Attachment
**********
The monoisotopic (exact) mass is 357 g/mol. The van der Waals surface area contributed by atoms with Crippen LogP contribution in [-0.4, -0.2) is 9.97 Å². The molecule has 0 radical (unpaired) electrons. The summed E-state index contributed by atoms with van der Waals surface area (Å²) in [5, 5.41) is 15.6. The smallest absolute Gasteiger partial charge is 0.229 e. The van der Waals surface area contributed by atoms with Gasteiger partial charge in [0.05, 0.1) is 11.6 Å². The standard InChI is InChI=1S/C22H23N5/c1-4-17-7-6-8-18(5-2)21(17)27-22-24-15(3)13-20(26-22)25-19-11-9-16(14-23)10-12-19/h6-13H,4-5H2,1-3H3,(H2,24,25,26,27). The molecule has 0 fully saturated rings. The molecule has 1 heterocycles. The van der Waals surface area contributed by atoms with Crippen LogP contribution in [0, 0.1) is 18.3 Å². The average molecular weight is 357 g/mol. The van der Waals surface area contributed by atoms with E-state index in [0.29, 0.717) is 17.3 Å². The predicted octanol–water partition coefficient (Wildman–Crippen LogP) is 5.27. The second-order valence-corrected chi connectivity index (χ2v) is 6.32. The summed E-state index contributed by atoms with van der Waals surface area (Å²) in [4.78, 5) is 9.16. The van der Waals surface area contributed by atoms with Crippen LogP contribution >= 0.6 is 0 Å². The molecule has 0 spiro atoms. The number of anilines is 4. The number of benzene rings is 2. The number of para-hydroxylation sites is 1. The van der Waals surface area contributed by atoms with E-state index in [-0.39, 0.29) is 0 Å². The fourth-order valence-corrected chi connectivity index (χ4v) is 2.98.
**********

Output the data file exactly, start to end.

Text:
The monoisotopic (exact) mass is 357 g/mol. The van der Waals surface area contributed by atoms with Crippen LogP contribution in [-0.4, -0.2) is 9.97 Å². The molecule has 0 radical (unpaired) electrons. The summed E-state index contributed by atoms with van der Waals surface area (Å²) in [5, 5.41) is 15.6. The smallest absolute Gasteiger partial charge is 0.229 e. The van der Waals surface area contributed by atoms with Gasteiger partial charge in [0.05, 0.1) is 11.6 Å². The standard InChI is InChI=1S/C22H23N5/c1-4-17-7-6-8-18(5-2)21(17)27-22-24-15(3)13-20(26-22)25-19-11-9-16(14-23)10-12-19/h6-13H,4-5H2,1-3H3,(H2,24,25,26,27). The molecule has 0 fully saturated rings. The molecule has 1 heterocycles. The van der Waals surface area contributed by atoms with Crippen LogP contribution in [0, 0.1) is 18.3 Å². The average molecular weight is 357 g/mol. The van der Waals surface area contributed by atoms with E-state index in [0.29, 0.717) is 17.3 Å². The predicted octanol–water partition coefficient (Wildman–Crippen LogP) is 5.27. The second-order valence-corrected chi connectivity index (χ2v) is 6.32. The summed E-state index contributed by atoms with van der Waals surface area (Å²) in [4.78, 5) is 9.16. The van der Waals surface area contributed by atoms with Crippen LogP contribution >= 0.6 is 0 Å². The molecule has 0 spiro atoms. The number of anilines is 4. The number of benzene rings is 2. The number of para-hydroxylation sites is 1. The van der Waals surface area contributed by atoms with E-state index in [-0.39, 0.29) is 0 Å². The fourth-order valence-corrected chi connectivity index (χ4v) is 2.98.